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Discussion on: Import considered harmful

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Klee Thomas Author

Thanks for the reply. I appreciate that you took the time to read my post and respond.

What I'm trying to argue for is a form of dependency injection pattern, to my understanding this is different to the Dependency Inversion Principle from the SOLID principles. Both are important to me.

This dependency injection pattern sees dependency resolution done in one place so that the rest of the application is able to act on dependencies passed in rather than doing it's dependency resolution directly.

This helps to implement the Open Closed Principle because the files that are using the dependencies can rely on interfaces rather than concretes. The way I have seen this used is to pass in different implementations that vastly change the behaviour depending on run time data. In particular using local file system in place of S3 when running locally, or calling out to a different data store when building a multi-tenant application. Because the dependency was passed in the logic doesn't need to be aware of the underlying mechanism for working with data. These files are then open for extension, by passing in a different implementation based on run time information, but closed for modification, in that they don't need to be changed or copied to change the applications functionality.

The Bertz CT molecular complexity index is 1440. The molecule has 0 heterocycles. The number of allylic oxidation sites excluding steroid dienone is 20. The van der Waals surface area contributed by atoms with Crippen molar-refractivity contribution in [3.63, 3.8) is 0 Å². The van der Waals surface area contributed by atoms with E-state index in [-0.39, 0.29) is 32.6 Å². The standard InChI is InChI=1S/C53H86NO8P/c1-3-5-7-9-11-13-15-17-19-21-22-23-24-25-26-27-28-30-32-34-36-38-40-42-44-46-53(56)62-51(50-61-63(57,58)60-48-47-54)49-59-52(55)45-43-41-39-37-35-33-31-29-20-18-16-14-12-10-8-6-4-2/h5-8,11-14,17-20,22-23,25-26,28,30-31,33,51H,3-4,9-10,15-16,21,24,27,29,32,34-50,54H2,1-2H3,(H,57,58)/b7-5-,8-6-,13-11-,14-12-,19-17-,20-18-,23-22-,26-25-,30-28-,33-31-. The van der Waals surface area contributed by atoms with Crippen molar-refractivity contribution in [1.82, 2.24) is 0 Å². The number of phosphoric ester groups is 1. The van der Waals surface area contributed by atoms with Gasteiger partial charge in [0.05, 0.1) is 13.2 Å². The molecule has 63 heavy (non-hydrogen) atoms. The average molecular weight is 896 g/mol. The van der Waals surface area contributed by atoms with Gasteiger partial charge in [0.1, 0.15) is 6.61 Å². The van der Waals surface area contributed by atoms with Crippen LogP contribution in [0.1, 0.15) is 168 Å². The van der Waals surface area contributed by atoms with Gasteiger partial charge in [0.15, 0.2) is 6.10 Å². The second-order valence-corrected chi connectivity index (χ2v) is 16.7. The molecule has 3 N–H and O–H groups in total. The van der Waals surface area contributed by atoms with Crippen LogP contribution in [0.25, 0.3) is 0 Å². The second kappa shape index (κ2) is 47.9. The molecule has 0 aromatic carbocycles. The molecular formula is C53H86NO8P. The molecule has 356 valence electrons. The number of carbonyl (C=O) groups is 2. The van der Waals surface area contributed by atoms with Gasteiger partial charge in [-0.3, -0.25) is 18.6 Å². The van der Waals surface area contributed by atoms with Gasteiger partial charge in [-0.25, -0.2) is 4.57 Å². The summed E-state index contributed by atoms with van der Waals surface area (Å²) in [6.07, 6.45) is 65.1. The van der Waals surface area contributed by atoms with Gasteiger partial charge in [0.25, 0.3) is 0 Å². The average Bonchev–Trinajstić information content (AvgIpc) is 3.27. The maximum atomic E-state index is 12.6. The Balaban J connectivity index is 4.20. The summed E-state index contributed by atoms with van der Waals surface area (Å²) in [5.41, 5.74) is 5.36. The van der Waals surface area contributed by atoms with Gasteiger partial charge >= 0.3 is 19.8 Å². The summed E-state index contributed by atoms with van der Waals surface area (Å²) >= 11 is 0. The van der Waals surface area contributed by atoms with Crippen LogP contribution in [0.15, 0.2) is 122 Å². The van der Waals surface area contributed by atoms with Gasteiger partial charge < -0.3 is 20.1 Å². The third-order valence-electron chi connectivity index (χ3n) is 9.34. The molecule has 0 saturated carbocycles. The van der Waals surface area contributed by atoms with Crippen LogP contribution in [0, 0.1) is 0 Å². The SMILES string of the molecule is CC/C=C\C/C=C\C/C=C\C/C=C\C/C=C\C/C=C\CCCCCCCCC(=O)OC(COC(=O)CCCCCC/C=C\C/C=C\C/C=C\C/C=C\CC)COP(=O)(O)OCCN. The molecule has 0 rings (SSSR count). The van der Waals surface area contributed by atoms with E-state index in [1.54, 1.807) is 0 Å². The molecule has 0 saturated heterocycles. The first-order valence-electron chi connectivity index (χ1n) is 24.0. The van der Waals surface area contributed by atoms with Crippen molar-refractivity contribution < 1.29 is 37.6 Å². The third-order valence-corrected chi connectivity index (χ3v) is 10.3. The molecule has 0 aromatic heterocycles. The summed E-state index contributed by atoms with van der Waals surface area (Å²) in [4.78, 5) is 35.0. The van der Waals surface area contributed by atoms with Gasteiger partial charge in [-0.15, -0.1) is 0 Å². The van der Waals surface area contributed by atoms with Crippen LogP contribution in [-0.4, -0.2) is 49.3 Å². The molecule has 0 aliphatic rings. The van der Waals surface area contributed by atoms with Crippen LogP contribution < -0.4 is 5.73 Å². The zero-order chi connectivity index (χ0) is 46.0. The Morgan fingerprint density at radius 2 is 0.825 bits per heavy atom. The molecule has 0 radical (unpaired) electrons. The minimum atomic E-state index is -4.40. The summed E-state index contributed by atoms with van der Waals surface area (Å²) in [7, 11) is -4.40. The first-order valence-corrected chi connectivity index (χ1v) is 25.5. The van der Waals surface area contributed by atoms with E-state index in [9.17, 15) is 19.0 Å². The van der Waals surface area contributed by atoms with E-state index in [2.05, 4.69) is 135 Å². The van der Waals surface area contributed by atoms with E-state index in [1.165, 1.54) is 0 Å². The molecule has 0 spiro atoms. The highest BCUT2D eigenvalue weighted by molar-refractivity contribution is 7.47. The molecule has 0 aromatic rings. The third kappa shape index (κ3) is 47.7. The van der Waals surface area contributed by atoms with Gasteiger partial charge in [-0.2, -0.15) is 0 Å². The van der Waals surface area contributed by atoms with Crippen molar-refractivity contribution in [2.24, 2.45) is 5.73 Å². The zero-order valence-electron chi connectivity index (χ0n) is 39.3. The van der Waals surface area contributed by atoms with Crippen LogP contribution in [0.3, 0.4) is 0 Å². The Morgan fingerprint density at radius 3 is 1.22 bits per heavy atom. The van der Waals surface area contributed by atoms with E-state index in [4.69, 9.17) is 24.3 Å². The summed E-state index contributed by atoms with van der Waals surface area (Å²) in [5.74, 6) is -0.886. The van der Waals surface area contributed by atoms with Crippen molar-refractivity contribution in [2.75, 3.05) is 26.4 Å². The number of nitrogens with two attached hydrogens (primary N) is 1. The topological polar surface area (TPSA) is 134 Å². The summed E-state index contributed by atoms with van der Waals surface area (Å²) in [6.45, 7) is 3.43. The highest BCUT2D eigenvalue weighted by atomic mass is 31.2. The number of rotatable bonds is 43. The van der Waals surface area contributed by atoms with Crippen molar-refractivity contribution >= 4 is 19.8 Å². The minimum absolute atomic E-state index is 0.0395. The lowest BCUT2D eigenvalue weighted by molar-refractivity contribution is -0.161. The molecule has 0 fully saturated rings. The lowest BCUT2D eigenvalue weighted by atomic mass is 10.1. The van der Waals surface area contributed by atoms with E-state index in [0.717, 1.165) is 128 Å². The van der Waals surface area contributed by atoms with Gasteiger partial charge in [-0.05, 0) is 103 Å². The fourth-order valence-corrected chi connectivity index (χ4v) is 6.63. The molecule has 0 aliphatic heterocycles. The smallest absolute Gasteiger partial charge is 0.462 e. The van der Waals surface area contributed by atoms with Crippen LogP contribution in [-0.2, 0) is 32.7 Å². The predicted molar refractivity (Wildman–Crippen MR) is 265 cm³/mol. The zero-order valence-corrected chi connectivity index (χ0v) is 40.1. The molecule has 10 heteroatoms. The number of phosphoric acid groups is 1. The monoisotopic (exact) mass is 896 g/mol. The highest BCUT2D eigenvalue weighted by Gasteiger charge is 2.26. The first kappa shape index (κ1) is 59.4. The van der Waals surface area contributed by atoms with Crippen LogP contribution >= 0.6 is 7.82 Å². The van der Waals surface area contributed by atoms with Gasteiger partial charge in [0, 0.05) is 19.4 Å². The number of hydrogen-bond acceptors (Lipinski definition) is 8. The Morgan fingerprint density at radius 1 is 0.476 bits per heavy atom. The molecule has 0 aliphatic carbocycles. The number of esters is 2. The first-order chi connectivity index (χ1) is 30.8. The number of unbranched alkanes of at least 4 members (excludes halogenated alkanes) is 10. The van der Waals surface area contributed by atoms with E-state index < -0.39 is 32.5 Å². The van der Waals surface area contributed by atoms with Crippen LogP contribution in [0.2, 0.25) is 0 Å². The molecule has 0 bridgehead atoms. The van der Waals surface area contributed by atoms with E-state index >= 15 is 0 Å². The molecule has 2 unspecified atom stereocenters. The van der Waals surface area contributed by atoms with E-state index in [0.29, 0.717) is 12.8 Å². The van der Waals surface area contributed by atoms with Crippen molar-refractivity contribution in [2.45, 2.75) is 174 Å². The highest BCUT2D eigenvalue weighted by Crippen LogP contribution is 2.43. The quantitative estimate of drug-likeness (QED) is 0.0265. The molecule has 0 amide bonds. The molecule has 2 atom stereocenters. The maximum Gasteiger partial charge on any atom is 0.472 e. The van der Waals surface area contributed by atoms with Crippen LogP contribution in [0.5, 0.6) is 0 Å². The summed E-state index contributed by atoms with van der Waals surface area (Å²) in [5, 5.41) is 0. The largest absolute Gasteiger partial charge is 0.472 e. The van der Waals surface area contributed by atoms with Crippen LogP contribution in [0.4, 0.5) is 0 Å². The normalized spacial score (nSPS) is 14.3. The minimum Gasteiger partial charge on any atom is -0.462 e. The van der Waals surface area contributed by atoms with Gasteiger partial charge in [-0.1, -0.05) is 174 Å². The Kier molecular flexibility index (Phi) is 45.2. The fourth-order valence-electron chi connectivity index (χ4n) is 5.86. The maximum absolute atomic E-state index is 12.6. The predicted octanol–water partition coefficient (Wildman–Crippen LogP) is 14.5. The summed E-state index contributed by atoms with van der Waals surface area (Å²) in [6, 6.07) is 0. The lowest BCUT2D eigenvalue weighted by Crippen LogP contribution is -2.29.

As for the Single Responsibility Principle, if you take it as a class/file/function should have one reason to change not just should do one thing then I think the above example is reasonable as well.

I love talking about this stuff so if you'd like to discuss this further I'm happy to. I'm still learning so there is always a good chance I'll find out that my opinions aren't right.

Thanks again for the comment.